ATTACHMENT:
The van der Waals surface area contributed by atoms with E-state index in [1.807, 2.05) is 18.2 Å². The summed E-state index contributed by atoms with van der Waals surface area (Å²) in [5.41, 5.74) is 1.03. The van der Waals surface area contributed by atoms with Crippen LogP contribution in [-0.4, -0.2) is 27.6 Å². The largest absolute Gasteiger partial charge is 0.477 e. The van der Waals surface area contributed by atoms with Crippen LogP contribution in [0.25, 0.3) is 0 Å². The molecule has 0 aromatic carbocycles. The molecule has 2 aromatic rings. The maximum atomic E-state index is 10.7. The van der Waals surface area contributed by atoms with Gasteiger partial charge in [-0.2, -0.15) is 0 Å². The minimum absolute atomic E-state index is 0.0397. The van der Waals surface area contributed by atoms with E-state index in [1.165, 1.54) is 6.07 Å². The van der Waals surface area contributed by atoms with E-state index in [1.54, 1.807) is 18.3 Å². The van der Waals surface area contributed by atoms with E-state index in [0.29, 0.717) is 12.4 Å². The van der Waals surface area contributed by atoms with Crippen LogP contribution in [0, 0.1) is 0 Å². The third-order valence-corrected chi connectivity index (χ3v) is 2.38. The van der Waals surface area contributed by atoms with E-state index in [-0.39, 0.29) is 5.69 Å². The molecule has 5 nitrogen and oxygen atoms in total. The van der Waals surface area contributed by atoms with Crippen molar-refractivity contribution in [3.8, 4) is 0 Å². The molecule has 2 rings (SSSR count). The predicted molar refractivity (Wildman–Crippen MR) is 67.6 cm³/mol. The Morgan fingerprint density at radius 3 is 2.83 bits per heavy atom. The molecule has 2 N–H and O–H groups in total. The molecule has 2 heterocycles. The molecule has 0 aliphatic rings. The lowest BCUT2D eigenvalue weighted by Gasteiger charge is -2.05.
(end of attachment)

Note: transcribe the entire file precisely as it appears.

The van der Waals surface area contributed by atoms with E-state index in [1.807, 2.05) is 18.2 Å². The summed E-state index contributed by atoms with van der Waals surface area (Å²) in [5.41, 5.74) is 1.03. The van der Waals surface area contributed by atoms with Crippen LogP contribution in [-0.4, -0.2) is 27.6 Å². The largest absolute Gasteiger partial charge is 0.477 e. The van der Waals surface area contributed by atoms with Crippen LogP contribution in [0.25, 0.3) is 0 Å². The molecule has 0 aromatic carbocycles. The molecule has 2 aromatic rings. The maximum atomic E-state index is 10.7. The van der Waals surface area contributed by atoms with Gasteiger partial charge in [-0.2, -0.15) is 0 Å². The minimum absolute atomic E-state index is 0.0397. The van der Waals surface area contributed by atoms with E-state index in [1.165, 1.54) is 6.07 Å². The van der Waals surface area contributed by atoms with E-state index in [1.54, 1.807) is 18.3 Å². The van der Waals surface area contributed by atoms with E-state index in [0.29, 0.717) is 12.4 Å². The van der Waals surface area contributed by atoms with Crippen LogP contribution in [0, 0.1) is 0 Å². The third-order valence-corrected chi connectivity index (χ3v) is 2.38. The van der Waals surface area contributed by atoms with E-state index in [-0.39, 0.29) is 5.69 Å². The molecule has 5 nitrogen and oxygen atoms in total. The van der Waals surface area contributed by atoms with Crippen molar-refractivity contribution in [3.8, 4) is 0 Å². The molecule has 2 rings (SSSR count). The predicted molar refractivity (Wildman–Crippen MR) is 67.6 cm³/mol. The Morgan fingerprint density at radius 3 is 2.83 bits per heavy atom. The molecule has 2 N–H and O–H groups in total. The molecule has 2 heterocycles. The molecule has 0 aliphatic rings. The lowest BCUT2D eigenvalue weighted by Gasteiger charge is -2.05.